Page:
(You know, the one where you throw in every bit of interesting research you uncovered, including the fungal growth in the U-joint of your kitchen sink? The good news is, once you reach this point in the process you’re likely to feel energized by all the ideas and thoughts you’ve uncovered in your research, and you’ll have a clear direction because you’ve taken the time to create a thesis statement and organize your presentation with an outline.
) Everything you learn may be fascinating, but not all of it is going to be relevant to your paper. Here’s a tip: Want to make sure your writing always looks great?
Create columns for elements you want to include in your paper as well as information necessary for your citations/bibliography.
Columns can include headings such as Title, Author, Reference link, Page number, and Quotes. Don’t skip the organization step—it’s critical to your paper’s success.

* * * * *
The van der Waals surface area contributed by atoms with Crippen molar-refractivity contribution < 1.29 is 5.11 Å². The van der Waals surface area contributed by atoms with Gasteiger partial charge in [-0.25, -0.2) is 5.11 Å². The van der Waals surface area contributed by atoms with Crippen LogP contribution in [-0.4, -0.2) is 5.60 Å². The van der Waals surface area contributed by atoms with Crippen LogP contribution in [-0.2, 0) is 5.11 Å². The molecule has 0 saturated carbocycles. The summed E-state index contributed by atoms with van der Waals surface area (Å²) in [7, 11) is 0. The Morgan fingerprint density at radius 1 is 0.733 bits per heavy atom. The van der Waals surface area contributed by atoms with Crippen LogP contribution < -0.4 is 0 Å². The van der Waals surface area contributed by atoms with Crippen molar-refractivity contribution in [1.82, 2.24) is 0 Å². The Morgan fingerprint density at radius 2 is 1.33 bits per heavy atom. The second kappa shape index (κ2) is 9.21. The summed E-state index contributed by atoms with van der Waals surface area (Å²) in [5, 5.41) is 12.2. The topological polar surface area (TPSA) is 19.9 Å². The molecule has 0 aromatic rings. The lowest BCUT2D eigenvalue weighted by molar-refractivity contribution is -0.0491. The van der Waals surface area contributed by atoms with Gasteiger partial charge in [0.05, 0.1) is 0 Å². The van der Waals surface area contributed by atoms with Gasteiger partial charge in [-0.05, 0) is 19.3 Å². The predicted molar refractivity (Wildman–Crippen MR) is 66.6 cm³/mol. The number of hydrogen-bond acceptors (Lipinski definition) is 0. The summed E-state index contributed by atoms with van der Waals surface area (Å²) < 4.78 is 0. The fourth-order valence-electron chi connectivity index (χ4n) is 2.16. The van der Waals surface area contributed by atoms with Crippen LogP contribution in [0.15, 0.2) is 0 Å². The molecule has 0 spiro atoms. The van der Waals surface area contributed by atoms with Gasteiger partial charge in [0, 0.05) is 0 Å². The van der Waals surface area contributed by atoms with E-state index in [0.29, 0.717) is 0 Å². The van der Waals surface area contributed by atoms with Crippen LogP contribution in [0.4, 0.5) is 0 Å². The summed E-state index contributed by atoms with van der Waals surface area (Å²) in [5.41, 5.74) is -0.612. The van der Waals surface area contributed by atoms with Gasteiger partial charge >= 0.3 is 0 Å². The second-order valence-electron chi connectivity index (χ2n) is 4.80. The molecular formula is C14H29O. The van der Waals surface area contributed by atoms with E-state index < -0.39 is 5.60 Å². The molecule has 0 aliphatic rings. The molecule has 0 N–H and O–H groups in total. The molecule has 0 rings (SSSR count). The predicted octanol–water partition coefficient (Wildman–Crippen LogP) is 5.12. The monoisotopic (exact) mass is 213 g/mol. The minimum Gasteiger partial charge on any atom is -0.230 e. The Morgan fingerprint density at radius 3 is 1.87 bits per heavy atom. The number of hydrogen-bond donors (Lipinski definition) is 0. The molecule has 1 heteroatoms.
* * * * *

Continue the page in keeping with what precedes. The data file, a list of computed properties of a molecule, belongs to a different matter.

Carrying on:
A research paper is different from a research proposal (also known as a prospectus), although the writing process is similar.
Research papers are intended to demonstrate a student’s academic knowledge of a subject.A prospectus is a formal proposal of a research project developed to convince a reader (a professor or research committee, or later in life, a project coordinator, funding agency, or the like) that the research can be carried out and will yield worthwhile results.—Wichita State University Department of English Although we’ll focus more on the organization and writing of a research paper in this article, the research process is an important first step.The Purdue Online Writing Lab (OWL) and other university writing lab websites are excellent resources to help you understand what information you’ll need to collect to properly cite references.Here’s a tip: Try storing your notes in a spreadsheet.Any information that doesn’t fit within the framework of your outline, and doesn’t directly support your thesis statement, no matter how interesting, doesn’t belong in your research paper.Keep your focus narrow and avoid the kitchen sink approach.Even if it’s not a requirement, it’s a good idea to write a thesis statement as you begin to organize your research.Writing the thesis statement first is helpful because every argument or point you make in your paper should support this central idea you’re putting forward.Your thesis statement should match the type of paper you’re writing.Invest time in writing your thesis statement—it’s the main idea of your paper, from which everything else flows.